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Last Updated: Friday, 7 July 2006, 15:47 GMT 16:47 UK
BBC bosses enjoy big pay boosts
BBC director general Mark Thompson (left) and chairman Michael Grade
Director general Mark Thompson (left) with chairman Michael Grade
BBC executives have been awarded significant pay increases, the corporation's annual report has said.

The revelations come amid job cuts at the corporation, with unions warning that staff could strike as a result.

Director general Mark Thompson's salary rose to 609,000 in 2005-6, with his deputy Mark Byford receiving 403,000.

Mr Thompson waived his right to a bonus but his colleagues did not. The BBC said the pay rises were required to bring salaries up to market levels.

Mr Thompson's pay packet was 459,000 in 2004-5 - although that sum was not for a full year - while Mr Byford's basic wage rose 52,000 this year.

Director of television Jana Bennett saw her basic pay increase from 255,000 to 321,000, while director of radio and music Jenny Abramsky was paid 295,000, up 62,000.

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The news could result in a ballot for strike action, broadcasting unions said.

"It's outrageous that in a year when they have made 3,000 staff redundant, executives have been given these astonishing, inflation-busting increases," said Luke Crawley, Bectu's BBC official.

"On Monday, it is likely our members will be insulted and will say: 'Let's ballot for action.'"

National Union of Journalists broadcasting officer Paul McLaughlin said: "Executives at the BBC are washing themselves in a Jacuzzi of cash while staff suffer a drought."

'Tough year'

The corporation has made "significant savings" due to more than 1,000 posts closing this year, finance director Zarin Patel said.

More than 2,000 more staff will leave the BBC in the next financial year.

Mark Thompson said "it didn't feel right" that he should claim extra money, but added that he had encouraged his fellow executives to put themselves forward for bonuses.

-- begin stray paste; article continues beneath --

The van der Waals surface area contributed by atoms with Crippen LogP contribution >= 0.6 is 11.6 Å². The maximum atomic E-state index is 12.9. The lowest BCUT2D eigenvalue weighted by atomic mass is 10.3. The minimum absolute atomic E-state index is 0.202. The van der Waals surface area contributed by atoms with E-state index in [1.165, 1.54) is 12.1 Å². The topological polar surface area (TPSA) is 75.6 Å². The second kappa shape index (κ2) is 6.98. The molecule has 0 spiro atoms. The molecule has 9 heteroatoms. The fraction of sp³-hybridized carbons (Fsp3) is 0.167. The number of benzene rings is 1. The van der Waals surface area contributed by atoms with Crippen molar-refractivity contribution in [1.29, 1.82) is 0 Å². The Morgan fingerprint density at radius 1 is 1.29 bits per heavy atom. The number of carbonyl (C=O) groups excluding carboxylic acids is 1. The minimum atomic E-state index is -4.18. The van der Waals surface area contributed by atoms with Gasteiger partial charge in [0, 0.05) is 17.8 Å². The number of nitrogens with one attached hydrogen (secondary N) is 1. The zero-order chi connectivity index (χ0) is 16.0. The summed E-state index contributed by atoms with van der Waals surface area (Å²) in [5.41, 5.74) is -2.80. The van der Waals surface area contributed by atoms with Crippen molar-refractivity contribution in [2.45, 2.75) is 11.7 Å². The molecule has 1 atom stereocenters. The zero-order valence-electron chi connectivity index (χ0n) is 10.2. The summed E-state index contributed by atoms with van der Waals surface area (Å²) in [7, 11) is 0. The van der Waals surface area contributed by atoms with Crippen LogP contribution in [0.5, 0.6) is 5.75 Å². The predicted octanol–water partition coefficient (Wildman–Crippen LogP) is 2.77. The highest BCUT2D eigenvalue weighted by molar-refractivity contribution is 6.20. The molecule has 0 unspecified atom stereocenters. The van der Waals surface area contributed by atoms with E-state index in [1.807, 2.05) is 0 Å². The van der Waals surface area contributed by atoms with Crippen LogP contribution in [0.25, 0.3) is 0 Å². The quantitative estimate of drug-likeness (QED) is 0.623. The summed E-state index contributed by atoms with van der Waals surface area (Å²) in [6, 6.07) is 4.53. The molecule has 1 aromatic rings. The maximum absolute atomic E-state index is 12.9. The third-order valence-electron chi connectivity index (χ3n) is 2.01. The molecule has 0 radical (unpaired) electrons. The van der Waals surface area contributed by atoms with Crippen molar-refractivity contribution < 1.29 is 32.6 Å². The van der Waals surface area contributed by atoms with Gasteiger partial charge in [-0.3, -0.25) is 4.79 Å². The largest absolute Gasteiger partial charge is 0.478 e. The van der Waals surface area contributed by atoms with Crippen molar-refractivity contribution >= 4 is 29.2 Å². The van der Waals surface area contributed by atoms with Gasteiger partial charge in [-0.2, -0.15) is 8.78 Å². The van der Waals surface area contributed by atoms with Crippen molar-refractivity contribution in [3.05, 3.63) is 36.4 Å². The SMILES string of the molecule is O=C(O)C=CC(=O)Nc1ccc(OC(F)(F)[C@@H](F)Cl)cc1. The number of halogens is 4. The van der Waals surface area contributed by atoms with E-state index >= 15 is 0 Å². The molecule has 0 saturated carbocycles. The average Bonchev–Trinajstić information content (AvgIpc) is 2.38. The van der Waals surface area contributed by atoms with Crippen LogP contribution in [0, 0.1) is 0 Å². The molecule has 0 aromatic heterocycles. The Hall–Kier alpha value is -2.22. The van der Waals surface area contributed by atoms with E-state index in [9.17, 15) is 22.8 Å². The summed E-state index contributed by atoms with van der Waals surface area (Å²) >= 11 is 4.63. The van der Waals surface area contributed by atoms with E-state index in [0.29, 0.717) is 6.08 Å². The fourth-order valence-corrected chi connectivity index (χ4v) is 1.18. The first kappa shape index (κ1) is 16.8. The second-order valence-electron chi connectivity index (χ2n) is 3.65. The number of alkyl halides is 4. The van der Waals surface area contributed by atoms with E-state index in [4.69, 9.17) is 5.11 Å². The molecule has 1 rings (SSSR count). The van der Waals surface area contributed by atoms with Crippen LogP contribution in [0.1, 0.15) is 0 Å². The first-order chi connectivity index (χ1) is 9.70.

Slade on Top of the Pops
Top of the Pops has been axed
"It's been a tough year for many of my colleagues at the BBC," he said.

The governors announced last year they would begin a two-year process to bring executive wages up to market levels.

"The governors believe the BBC's executive pay policy now properly reflects our combined duty to licence fee payers and our responsibility as employers," chairman Michael Grade said.

It puts the BBC's executive base pay at 4.5% above the market average, the annual report said.

But executives can now only claim up to 10% of their salaries as bonuses, compared with 30% under previous guidelines.

The annual report reveals the BBC's accounts for the previous financial year and sees the corporation's governors review the past year's successes and failures.

Repeats cut

The governors also said BBC One should cut back on repeats and improve the channel's early evening programmes.

By 2009, no more than 5% of prime-time programmes should be repeats, the governors said.

They also said the BBC should not be afraid to axe long-running programmes that are under-performing.

Earlier this year, the corporation announced the end of weekend sports programme Grandstand and long-running music show Top of the Pops.

Digital age

The report also showed that while radio was generally in rude health, BBC TV was facing strong competition from digital channels, with BBC One and BBC Two audiences falling slightly.

But digital channels BBC Three and BBC Four have increased their audience shares.

Overall audiences to BBC News have also dipped, with traditional bulletins attracting fewer viewers, with audiences for online and on-demand news growing.

The total audience share for BBC television and radio was down from 43.1% to 42.7%.


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